Methods: All participants were recruited from the CTS cohort. Women with a confirmed breast cancer diagnosis who were at least five years post treatment, not receiving primary cancer treatment for relapse or other cancer, and with an active email account on file, were invited for participation via email. Age-matched controls without cancer were recruited at a 2:1 ratio. Along with mailed instructions on paper, a web-based link was emailed to participants for computerized assessment. Telephone assistance was provided as needed. A subgroup of participants who lived within 50 miles of our center was also invited for in-person, traditional neurocogntive assessment.

Results: 214 breast cancer survivors and 122 controls completed web-based testing on their home computer (n=336). Mean age was 68 years averaging 16 years of education. Of these, 63 cases and 57 controls were also seen for in-person traditional testing. Among this subgroup, breast cancer patients had significantly reduced performance on traditional tests of working memory skills compared to controls (p=.02), controlled for age, education, mood and BMI effects. Differences in selected cognitive functioning on web-based computerized tests reached statistical significance for the total sample (p=.05), but not when analyses was restricted to the smaller subgroup sample. Further analyses showed that the patients had faster reaction time but lower accuracy scores on web-based tests compared to controls. Reduced cognitive functioning in survivors was observed only on selected domains rather than across all cognitive functions assessed, and was within the normal range.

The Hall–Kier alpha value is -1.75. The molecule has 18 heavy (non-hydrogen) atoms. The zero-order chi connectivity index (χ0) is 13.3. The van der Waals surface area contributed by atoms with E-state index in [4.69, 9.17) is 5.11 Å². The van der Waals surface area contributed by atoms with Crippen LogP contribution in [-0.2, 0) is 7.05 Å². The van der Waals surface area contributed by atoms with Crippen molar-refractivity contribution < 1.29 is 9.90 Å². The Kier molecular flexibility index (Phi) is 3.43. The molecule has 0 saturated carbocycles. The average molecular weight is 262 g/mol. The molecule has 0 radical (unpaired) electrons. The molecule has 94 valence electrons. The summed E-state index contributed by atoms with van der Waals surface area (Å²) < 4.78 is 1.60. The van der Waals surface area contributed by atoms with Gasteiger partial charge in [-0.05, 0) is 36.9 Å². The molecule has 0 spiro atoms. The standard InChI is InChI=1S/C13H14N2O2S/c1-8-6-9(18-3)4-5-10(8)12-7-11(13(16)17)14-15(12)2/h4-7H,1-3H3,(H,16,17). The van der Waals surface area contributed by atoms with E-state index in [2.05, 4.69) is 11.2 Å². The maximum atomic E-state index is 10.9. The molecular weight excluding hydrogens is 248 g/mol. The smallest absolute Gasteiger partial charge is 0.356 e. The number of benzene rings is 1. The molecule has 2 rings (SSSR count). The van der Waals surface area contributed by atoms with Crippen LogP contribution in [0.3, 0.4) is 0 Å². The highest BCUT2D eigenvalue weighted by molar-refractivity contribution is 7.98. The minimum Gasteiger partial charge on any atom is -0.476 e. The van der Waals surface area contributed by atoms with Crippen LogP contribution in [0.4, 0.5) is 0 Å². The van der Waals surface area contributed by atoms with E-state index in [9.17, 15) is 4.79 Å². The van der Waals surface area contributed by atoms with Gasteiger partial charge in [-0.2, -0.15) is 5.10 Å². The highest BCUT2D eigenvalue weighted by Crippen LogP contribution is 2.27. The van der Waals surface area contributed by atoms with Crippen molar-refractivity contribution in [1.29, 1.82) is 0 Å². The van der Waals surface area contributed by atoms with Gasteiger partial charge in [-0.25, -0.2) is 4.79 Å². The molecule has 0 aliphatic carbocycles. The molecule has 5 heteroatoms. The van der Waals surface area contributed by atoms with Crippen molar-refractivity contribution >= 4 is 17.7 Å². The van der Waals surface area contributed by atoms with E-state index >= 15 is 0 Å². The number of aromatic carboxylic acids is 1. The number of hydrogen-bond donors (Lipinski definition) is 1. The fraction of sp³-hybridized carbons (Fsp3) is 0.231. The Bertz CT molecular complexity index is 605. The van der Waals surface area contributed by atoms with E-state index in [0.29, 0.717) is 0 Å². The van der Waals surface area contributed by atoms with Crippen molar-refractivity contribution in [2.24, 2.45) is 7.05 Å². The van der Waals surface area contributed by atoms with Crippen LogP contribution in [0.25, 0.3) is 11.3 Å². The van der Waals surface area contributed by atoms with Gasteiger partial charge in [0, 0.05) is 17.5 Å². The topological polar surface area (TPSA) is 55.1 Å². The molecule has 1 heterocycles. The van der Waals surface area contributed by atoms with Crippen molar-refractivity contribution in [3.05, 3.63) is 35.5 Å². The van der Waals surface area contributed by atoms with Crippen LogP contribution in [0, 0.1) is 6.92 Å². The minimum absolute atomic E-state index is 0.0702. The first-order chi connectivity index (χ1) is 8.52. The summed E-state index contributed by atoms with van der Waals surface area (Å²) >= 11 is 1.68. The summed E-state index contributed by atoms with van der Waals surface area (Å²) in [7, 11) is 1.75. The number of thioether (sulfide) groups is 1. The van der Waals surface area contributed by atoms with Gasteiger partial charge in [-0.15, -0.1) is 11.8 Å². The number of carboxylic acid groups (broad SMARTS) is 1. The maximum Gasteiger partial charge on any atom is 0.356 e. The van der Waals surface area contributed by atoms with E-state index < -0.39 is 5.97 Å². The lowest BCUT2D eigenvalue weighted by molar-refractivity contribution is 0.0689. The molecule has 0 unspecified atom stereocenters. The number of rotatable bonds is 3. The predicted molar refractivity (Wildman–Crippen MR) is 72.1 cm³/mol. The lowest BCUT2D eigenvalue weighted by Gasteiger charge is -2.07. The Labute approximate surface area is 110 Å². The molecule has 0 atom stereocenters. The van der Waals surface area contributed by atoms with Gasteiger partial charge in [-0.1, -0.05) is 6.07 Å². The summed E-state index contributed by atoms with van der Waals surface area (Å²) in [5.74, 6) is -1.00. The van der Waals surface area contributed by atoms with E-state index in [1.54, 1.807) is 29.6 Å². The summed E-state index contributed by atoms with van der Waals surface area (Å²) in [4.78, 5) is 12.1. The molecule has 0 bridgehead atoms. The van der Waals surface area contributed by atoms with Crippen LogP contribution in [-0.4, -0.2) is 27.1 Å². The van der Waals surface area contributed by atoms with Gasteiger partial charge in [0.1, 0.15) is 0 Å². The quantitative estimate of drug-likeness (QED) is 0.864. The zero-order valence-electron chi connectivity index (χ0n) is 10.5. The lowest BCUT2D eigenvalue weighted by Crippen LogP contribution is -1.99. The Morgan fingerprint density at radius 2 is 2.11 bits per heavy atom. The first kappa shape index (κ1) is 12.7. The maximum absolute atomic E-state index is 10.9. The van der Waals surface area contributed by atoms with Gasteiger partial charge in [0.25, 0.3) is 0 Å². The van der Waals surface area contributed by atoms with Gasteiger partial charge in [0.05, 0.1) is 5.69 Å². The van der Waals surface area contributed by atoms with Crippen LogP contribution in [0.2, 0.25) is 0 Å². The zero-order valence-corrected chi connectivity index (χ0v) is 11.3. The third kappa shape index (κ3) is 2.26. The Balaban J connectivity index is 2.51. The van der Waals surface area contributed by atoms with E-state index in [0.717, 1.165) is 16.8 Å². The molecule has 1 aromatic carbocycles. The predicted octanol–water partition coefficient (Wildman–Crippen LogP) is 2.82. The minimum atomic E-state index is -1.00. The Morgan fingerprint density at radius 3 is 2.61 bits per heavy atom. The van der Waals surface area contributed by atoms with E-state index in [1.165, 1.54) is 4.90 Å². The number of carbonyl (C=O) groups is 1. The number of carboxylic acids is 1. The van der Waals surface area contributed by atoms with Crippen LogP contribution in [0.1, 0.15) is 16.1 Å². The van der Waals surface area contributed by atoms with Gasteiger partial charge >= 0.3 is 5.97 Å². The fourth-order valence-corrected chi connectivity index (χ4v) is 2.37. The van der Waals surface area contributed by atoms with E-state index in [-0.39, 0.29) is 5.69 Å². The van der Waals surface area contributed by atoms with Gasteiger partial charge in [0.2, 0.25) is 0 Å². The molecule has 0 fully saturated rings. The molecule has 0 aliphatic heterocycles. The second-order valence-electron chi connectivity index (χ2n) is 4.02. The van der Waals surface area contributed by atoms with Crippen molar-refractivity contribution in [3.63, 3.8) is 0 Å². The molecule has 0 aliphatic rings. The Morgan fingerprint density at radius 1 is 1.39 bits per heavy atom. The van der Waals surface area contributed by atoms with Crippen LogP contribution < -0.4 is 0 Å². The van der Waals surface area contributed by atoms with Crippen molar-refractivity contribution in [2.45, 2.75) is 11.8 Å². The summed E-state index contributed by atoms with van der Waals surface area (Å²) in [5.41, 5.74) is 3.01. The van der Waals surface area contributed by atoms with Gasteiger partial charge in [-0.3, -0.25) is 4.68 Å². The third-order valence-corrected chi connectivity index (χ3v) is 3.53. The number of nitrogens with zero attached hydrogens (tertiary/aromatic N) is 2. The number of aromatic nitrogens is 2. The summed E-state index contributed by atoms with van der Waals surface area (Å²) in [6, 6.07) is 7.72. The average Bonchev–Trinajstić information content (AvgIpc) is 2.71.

Conclusion: Mild differences on selected measures of cognitive functioning were evident in long-term survivors of breast cancer compared to controls without cancer. Of note, results provide preliminary support for the sensitivity of remotely-administered computerized assessment in detecting cognitive differences in adequately powered studies. Web-based cognitive assessment using validated tests holds promise in assessing participants that otherwise could not participate.